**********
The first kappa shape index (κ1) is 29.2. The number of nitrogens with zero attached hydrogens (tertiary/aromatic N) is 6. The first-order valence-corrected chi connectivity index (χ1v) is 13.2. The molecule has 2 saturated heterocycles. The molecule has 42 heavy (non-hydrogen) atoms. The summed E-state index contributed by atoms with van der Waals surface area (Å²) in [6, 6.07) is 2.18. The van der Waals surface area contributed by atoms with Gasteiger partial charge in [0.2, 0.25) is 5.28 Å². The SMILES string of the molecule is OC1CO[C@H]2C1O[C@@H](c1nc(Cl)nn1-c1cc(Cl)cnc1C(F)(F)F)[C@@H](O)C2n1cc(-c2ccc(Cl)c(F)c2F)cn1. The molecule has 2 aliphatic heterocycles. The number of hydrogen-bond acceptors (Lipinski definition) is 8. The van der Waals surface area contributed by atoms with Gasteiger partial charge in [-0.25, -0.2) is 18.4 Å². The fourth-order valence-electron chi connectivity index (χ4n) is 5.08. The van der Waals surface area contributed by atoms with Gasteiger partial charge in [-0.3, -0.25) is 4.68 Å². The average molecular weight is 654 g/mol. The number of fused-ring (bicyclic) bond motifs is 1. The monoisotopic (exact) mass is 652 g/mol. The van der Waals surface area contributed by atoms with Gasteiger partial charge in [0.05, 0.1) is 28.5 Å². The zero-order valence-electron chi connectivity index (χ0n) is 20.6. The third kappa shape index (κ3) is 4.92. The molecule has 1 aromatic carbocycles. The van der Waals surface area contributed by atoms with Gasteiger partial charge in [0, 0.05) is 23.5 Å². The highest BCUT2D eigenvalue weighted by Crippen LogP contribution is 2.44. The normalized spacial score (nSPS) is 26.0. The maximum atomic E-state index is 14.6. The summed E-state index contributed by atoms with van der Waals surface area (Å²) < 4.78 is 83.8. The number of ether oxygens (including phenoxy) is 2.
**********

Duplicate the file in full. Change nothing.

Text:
The first kappa shape index (κ1) is 29.2. The number of nitrogens with zero attached hydrogens (tertiary/aromatic N) is 6. The first-order valence-corrected chi connectivity index (χ1v) is 13.2. The molecule has 2 saturated heterocycles. The molecule has 42 heavy (non-hydrogen) atoms. The summed E-state index contributed by atoms with van der Waals surface area (Å²) in [6, 6.07) is 2.18. The van der Waals surface area contributed by atoms with Gasteiger partial charge in [0.2, 0.25) is 5.28 Å². The SMILES string of the molecule is OC1CO[C@H]2C1O[C@@H](c1nc(Cl)nn1-c1cc(Cl)cnc1C(F)(F)F)[C@@H](O)C2n1cc(-c2ccc(Cl)c(F)c2F)cn1. The molecule has 2 aliphatic heterocycles. The number of hydrogen-bond acceptors (Lipinski definition) is 8. The van der Waals surface area contributed by atoms with Gasteiger partial charge in [-0.25, -0.2) is 18.4 Å². The fourth-order valence-electron chi connectivity index (χ4n) is 5.08. The van der Waals surface area contributed by atoms with Gasteiger partial charge in [-0.3, -0.25) is 4.68 Å². The average molecular weight is 654 g/mol. The number of fused-ring (bicyclic) bond motifs is 1. The monoisotopic (exact) mass is 652 g/mol. The van der Waals surface area contributed by atoms with Gasteiger partial charge in [0.05, 0.1) is 28.5 Å². The zero-order valence-electron chi connectivity index (χ0n) is 20.6. The third kappa shape index (κ3) is 4.92. The molecule has 1 aromatic carbocycles. The van der Waals surface area contributed by atoms with Gasteiger partial charge in [0, 0.05) is 23.5 Å². The highest BCUT2D eigenvalue weighted by Crippen LogP contribution is 2.44. The normalized spacial score (nSPS) is 26.0. The maximum atomic E-state index is 14.6. The summed E-state index contributed by atoms with van der Waals surface area (Å²) < 4.78 is 83.8. The number of ether oxygens (including phenoxy) is 2.